Summer Studio 2019: Unraveling the Challenges of Public Sector Services in Southeast Michigan
The Situation: Public sector services in Southeast Michigan, such as water, food, energy, and mobility, are inhibited from effectively providing services to their communities because of aging and siloed infrastructure, and are in need of innovative solutions.
The Idea: Could smart, distributed technologies be a part of sustainable and equitable solutions for public sector service’s most pressing problems?
The Process: Socially Engaged Design methods, developed to bring clarity to intimidating, complex problems. This included interviews, direct observations, and secondary information gathering.
The Result: A clear direction upon which to begin her research, including: an interactive mapping tool to better help understand stakeholders’ relationships to the problem, key project goals to help direct research initiatives, and guidelines for initiating equitable community partnerships.
College of Literature, Science, & the Arts ’21
Most mornings for University of Michigan students and faculty begin with turning the lights on and getting into the shower. Some will eat breakfast — maybe grab a cup of coffee — and leave for class.
For many, it’s not often you have to think about how power gets to your house, how water finds its way into your sink, or how you’ll get to work. If you are eating a banana, it is highly unlikely that you are thinking about the tree it came from, the grower who picked it, the driver who shipped it, or the store clerk that put it on the shelf. You just eat it.
But when the system is broken, you notice. In Southeast Michigan, public sector services — food, water, energy, and mobility — once designed for the social structures of mid 20th century are now starting to show their age. From food deserts with a lack of access to clean water, to communities isolated by lack of transportation options, aging and siloed services are struggling to serve their communities. As many infrastructure projects come up on a 50th anniversary, it has become increasingly clear that it is time for a re-imagining and restructuring of public sector services as we have come to know them. Standing in the way of the collaboration necessary for building the future, however, are trust, historical structures, competing values, and a need for agency.
Dr. Nancy Love, a professor in the Department of Civil and Environmental Engineering wants to help. Her mission – to develop distributed smart technologies that are sustainable and equitable. To revamp systems to act synergistically with each other. To co-create technologies with the communities and industries in which they will be implemented. But with limited resources, a fixed bandwidth, and a problem space of countless human actors and limitless opportunity, the true challenge became one of ambiguity. Who do you develop connections with and what problem should you focus on to develop solutions that the community truly needs?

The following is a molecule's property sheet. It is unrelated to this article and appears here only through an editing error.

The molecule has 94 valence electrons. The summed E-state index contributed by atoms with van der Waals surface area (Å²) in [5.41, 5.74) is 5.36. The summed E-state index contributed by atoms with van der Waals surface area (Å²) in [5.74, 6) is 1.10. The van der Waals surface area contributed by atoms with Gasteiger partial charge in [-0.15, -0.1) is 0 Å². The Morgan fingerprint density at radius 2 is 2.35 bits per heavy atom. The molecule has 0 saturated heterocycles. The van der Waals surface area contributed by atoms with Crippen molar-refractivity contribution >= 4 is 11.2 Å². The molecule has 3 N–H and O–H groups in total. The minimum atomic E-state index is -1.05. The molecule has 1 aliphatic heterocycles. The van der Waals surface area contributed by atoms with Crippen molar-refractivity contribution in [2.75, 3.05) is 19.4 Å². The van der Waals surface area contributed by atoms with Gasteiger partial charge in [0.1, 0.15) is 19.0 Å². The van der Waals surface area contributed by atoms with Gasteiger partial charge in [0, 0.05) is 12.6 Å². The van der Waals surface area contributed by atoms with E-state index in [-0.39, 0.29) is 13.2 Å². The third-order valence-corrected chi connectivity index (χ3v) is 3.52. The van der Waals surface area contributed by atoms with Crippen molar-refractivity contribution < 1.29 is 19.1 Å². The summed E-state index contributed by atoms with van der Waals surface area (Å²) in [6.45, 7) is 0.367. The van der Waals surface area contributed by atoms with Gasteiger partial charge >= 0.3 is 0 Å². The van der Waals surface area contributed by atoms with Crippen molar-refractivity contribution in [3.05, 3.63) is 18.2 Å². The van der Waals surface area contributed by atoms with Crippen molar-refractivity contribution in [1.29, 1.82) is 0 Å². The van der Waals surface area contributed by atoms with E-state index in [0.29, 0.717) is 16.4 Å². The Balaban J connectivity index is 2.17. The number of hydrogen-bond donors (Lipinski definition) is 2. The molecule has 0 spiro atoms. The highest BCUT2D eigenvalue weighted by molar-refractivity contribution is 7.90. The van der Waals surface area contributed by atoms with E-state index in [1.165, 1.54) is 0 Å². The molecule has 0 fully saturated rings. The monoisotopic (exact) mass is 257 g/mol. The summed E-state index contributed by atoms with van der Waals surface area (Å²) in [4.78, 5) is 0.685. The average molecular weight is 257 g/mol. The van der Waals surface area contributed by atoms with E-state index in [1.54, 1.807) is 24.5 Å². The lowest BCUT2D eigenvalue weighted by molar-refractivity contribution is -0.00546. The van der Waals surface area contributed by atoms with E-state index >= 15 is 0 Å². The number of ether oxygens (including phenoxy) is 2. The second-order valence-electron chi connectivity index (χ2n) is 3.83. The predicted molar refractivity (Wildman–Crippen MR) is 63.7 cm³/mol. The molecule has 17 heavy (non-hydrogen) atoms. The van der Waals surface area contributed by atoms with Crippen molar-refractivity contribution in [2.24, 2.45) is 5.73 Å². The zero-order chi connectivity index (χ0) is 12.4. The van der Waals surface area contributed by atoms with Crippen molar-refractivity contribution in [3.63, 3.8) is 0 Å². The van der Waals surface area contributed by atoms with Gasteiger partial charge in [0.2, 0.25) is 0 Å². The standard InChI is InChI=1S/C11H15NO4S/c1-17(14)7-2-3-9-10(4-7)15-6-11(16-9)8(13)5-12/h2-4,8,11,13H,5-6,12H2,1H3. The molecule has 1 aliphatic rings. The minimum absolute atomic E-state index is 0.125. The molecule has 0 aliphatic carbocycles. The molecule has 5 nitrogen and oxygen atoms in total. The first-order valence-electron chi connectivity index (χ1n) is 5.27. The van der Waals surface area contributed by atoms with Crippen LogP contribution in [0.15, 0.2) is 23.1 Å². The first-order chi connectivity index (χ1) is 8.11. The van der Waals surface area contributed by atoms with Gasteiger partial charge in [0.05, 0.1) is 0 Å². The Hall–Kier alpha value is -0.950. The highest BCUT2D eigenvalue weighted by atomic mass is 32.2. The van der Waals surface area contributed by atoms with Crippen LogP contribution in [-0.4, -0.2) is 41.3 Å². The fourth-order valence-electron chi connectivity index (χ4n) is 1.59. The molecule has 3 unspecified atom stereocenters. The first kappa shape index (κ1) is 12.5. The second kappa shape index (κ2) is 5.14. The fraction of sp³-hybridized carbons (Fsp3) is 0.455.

This past summer, five interns from diverse backgrounds came together to break apart the problem. Their goal was not to find one solution, but to help Dr. Love understand what partnerships in the community could support robust solutions and to help translate the needs of the community into possible research projects. In such a vast space, their mission was to find places where Dr. Love could have the most influence in the field, the most imagination in the solution, and the greatest importance in her efforts. If the problem were a sweater, the goal of the Summer Studio was to find which threads Dr. Love should tug at to start an unraveling.
Together the team worked through socially engaged design processes to unpack the complexity of the situation. Socially engaged design is an approach to design that places emphasis on the human voice by considering individuals as experts of their own lives and integrating the broader social, political, and economic contexts that shape design solutions. The approach takes the researcher out of the central focus in order to work through ambiguity and complexity and bring clarity to big problems. In doing so, designers are pushed to analyze their own agenda and background experience to understand how their work might be impacted by biases and internalized assumptions about the problems they are working to address.
Over the course of more than 80 interviews with stakeholders from food, energy, water, and mobility sectors all across Southeast Michigan, the team synthesized the voices of the vast landscape of public sector services to identify three essential insights that would lead Dr. Love to the threads that would support the most valuable unraveling of the problem space. The team created three deliverables to help launch new research projects:
- An interactive mapping tool to guide potential partnerships and compare the characteristics of different stakeholders.
- A list of design principles that break broad research goals into actionable steps.
- A detailed plan for a workshop to start building community partnerships.
Armed with these three products, Dr. Love’s work with the Studio has provided her sense of exactly who is involved, a new insider perspective of the challenge of aging infrastructure, and guidelines get started on tackling big projects.